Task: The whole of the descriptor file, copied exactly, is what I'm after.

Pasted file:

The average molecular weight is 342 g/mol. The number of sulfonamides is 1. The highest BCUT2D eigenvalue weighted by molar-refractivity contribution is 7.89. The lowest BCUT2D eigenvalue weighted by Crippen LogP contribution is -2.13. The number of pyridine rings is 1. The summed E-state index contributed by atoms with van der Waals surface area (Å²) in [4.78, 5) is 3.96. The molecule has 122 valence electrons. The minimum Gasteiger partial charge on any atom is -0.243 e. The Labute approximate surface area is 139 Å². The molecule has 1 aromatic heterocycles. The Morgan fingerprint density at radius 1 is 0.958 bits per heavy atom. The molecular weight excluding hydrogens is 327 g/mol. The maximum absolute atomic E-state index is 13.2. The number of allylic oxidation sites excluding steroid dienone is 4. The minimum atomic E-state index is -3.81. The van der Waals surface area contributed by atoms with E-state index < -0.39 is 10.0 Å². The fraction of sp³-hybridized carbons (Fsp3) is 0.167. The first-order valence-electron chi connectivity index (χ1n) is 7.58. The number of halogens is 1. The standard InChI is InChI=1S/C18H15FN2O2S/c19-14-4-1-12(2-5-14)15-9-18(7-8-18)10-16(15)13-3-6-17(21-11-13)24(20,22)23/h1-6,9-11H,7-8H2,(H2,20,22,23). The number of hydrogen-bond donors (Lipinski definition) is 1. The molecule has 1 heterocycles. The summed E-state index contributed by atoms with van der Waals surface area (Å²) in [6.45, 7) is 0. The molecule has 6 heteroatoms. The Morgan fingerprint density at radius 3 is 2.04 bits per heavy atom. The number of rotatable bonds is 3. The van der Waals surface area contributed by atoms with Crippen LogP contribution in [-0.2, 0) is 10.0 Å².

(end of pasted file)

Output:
The average molecular weight is 342 g/mol. The number of sulfonamides is 1. The highest BCUT2D eigenvalue weighted by molar-refractivity contribution is 7.89. The lowest BCUT2D eigenvalue weighted by Crippen LogP contribution is -2.13. The number of pyridine rings is 1. The summed E-state index contributed by atoms with van der Waals surface area (Å²) in [4.78, 5) is 3.96. The molecule has 122 valence electrons. The minimum Gasteiger partial charge on any atom is -0.243 e. The Labute approximate surface area is 139 Å². The molecule has 1 aromatic heterocycles. The Morgan fingerprint density at radius 1 is 0.958 bits per heavy atom. The molecular weight excluding hydrogens is 327 g/mol. The maximum absolute atomic E-state index is 13.2. The number of allylic oxidation sites excluding steroid dienone is 4. The minimum atomic E-state index is -3.81. The van der Waals surface area contributed by atoms with E-state index < -0.39 is 10.0 Å². The fraction of sp³-hybridized carbons (Fsp3) is 0.167. The first-order valence-electron chi connectivity index (χ1n) is 7.58. The number of halogens is 1. The standard InChI is InChI=1S/C18H15FN2O2S/c19-14-4-1-12(2-5-14)15-9-18(7-8-18)10-16(15)13-3-6-17(21-11-13)24(20,22)23/h1-6,9-11H,7-8H2,(H2,20,22,23). The number of hydrogen-bond donors (Lipinski definition) is 1. The molecule has 1 heterocycles. The summed E-state index contributed by atoms with van der Waals surface area (Å²) in [6.45, 7) is 0. The molecule has 6 heteroatoms. The Morgan fingerprint density at radius 3 is 2.04 bits per heavy atom. The number of rotatable bonds is 3. The van der Waals surface area contributed by atoms with Crippen LogP contribution in [-0.2, 0) is 10.0 Å².